Maro Publications

Carbon Nanotube Synthesis



from 10/2/2012

Maro Topics


Patent Abstracts

Patent Titles

Carbon Nanotubes



1. “Techniques have been developed to produce nanotubes in sizeable quantities, including arc discharge, laser ablation, high-pressure carbon monoxide (HiPco), and chemical vapor deposition (CVD). Most of these processes take place in vacuum or with process gases. CVD growth of CNTs can occur in vacuum or at atmospheric pressure. Large quantities of nanotubes can be synthesized by these methods; advances in catalysis and continuous growth processes are making CNTs more commercially viable.” (Wikipedia. CNT Synthesis, 10/8/2012)

2. “There exist a number of methods for production of carbon nanostructures and carbon nanotubes. These may be divided in two main categories; high temperature methods and low temperature methods. Most of the high temperature methods are based on sublimation of carbon under an inert atmosphere, such as the electric arc discharge process, the laser ablation method and the solar technique. Low temperature methods are e.g. chemical vapour deposition (CVD) using the catalytic decomposition of hydrocarbons, gas phase catalytic growth from carbon monoxide, production by electrolysis, heat treatment of polymer, low temperature in situ pyrolyse or in situ catalysis. The main methods are further described below.

CVD (Chemical Vapour Deposition) is a method where carbon nanotubes are produced from gas phase by growing carbon nanotubes on a substrate by using large amounts of catalyst at a low temperature ( C.). The carbon nanotubes produced contains defects, resulting in bends on the structures. Also, the catalyst is present in the resulting carbon nanotubes in various amounts, from 50% and as low as 1-10%.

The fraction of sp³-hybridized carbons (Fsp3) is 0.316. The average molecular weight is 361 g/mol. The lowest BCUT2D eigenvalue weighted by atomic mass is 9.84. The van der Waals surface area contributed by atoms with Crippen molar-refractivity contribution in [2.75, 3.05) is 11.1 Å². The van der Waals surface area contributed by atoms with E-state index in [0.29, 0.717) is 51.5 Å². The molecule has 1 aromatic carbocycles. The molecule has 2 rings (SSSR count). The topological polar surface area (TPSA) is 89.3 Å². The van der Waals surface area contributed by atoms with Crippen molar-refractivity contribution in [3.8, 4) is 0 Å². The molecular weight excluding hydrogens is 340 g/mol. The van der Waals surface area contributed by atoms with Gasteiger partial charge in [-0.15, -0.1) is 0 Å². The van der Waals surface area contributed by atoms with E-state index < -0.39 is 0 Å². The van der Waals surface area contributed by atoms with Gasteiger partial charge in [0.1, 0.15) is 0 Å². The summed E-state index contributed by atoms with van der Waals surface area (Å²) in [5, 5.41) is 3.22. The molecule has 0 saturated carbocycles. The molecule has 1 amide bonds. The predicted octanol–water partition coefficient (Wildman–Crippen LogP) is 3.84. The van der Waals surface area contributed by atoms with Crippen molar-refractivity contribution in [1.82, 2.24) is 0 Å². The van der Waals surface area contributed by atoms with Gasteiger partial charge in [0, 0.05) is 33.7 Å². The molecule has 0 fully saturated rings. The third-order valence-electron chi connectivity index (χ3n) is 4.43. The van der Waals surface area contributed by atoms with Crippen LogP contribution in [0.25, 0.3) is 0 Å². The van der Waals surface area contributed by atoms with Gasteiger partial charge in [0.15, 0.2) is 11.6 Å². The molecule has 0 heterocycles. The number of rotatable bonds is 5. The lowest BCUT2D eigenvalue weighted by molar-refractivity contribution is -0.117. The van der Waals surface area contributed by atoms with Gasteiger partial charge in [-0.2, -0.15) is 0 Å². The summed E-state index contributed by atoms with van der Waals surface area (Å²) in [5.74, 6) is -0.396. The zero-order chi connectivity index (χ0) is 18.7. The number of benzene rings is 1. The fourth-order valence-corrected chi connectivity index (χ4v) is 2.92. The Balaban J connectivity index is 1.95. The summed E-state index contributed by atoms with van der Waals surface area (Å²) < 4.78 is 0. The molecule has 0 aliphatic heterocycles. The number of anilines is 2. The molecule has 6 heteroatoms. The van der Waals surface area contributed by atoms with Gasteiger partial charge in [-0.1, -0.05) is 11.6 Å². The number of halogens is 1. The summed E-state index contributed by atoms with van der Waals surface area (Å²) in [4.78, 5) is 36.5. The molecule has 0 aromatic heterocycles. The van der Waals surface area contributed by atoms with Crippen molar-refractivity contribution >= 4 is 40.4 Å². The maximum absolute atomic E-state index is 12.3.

Arc methods are plasma methods where a DC electric arc discharge is established between an anode and a cathode only a few millimeters apart. This creates a rather small plasma arc in the area between the electrodes. Carbon evaporated from the carbon based (e.g. graphite) anode recondenses on the cathode in the form of a deposit containing carbon nanotubes. In the original arc method published by T. W. Ebbesen, Nature 358 (1992) no externally applied magnetic field generated by permanent magnets or electromagnets was used, and no recirculation of evaporated carbon could occur. This arc method is only suited for small-scale production of carbon nanotubes in arc reactors operating at very low current and power levels--typically a few kW. Upscaling to higher power levels by increasing the arc current and/or the electrode diameter seems not feasible because the deposited carbon nanotubes will be re-evaporated from the cathode.”

[Monsen et al;, US Patent 8,277,739 (10/2/2012)]


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(RDC 6/5/2012)


Roger D. Corneliussen

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Copyright 2012 by Roger D. Corneliussen.
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* Date of latest addition; date of first entry is10/2/2012.